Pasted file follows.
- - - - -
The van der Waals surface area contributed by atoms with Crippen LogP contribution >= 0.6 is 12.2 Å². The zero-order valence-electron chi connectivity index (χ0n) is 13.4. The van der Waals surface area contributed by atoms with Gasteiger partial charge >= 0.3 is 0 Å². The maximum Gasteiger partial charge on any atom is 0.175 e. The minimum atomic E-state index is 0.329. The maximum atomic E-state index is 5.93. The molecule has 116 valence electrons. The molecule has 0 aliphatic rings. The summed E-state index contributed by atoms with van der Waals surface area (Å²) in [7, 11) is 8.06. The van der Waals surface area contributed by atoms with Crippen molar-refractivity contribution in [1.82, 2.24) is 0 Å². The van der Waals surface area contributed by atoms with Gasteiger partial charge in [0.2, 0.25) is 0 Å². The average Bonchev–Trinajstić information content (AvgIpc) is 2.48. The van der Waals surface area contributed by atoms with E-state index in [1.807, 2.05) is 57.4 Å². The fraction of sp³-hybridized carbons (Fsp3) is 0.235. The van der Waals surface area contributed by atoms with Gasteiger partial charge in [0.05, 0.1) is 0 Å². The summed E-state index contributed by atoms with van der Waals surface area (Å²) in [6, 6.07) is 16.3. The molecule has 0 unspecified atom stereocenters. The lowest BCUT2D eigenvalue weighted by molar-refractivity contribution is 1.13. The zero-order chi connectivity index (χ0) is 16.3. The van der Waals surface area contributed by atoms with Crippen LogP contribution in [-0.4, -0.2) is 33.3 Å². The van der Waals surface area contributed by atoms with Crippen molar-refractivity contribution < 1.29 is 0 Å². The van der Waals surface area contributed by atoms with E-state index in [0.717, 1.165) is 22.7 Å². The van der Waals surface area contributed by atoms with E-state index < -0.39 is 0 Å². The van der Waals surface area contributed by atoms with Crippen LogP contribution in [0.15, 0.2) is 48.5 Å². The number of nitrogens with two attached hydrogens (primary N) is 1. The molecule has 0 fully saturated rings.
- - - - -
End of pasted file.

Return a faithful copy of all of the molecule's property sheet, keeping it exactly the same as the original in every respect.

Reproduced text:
The van der Waals surface area contributed by atoms with Crippen LogP contribution >= 0.6 is 12.2 Å². The zero-order valence-electron chi connectivity index (χ0n) is 13.4. The van der Waals surface area contributed by atoms with Gasteiger partial charge >= 0.3 is 0 Å². The maximum Gasteiger partial charge on any atom is 0.175 e. The minimum atomic E-state index is 0.329. The maximum atomic E-state index is 5.93. The molecule has 116 valence electrons. The molecule has 0 aliphatic rings. The summed E-state index contributed by atoms with van der Waals surface area (Å²) in [7, 11) is 8.06. The van der Waals surface area contributed by atoms with Crippen molar-refractivity contribution in [1.82, 2.24) is 0 Å². The van der Waals surface area contributed by atoms with Gasteiger partial charge in [0.2, 0.25) is 0 Å². The average Bonchev–Trinajstić information content (AvgIpc) is 2.48. The van der Waals surface area contributed by atoms with E-state index in [1.807, 2.05) is 57.4 Å². The fraction of sp³-hybridized carbons (Fsp3) is 0.235. The van der Waals surface area contributed by atoms with Gasteiger partial charge in [0.05, 0.1) is 0 Å². The summed E-state index contributed by atoms with van der Waals surface area (Å²) in [6, 6.07) is 16.3. The molecule has 0 unspecified atom stereocenters. The lowest BCUT2D eigenvalue weighted by molar-refractivity contribution is 1.13. The zero-order chi connectivity index (χ0) is 16.3. The van der Waals surface area contributed by atoms with Crippen LogP contribution in [-0.4, -0.2) is 33.3 Å². The van der Waals surface area contributed by atoms with Crippen molar-refractivity contribution < 1.29 is 0 Å². The van der Waals surface area contributed by atoms with E-state index in [0.717, 1.165) is 22.7 Å². The van der Waals surface area contributed by atoms with E-state index < -0.39 is 0 Å². The van der Waals surface area contributed by atoms with Crippen LogP contribution in [0.15, 0.2) is 48.5 Å². The number of nitrogens with two attached hydrogens (primary N) is 1. The molecule has 0 fully saturated rings.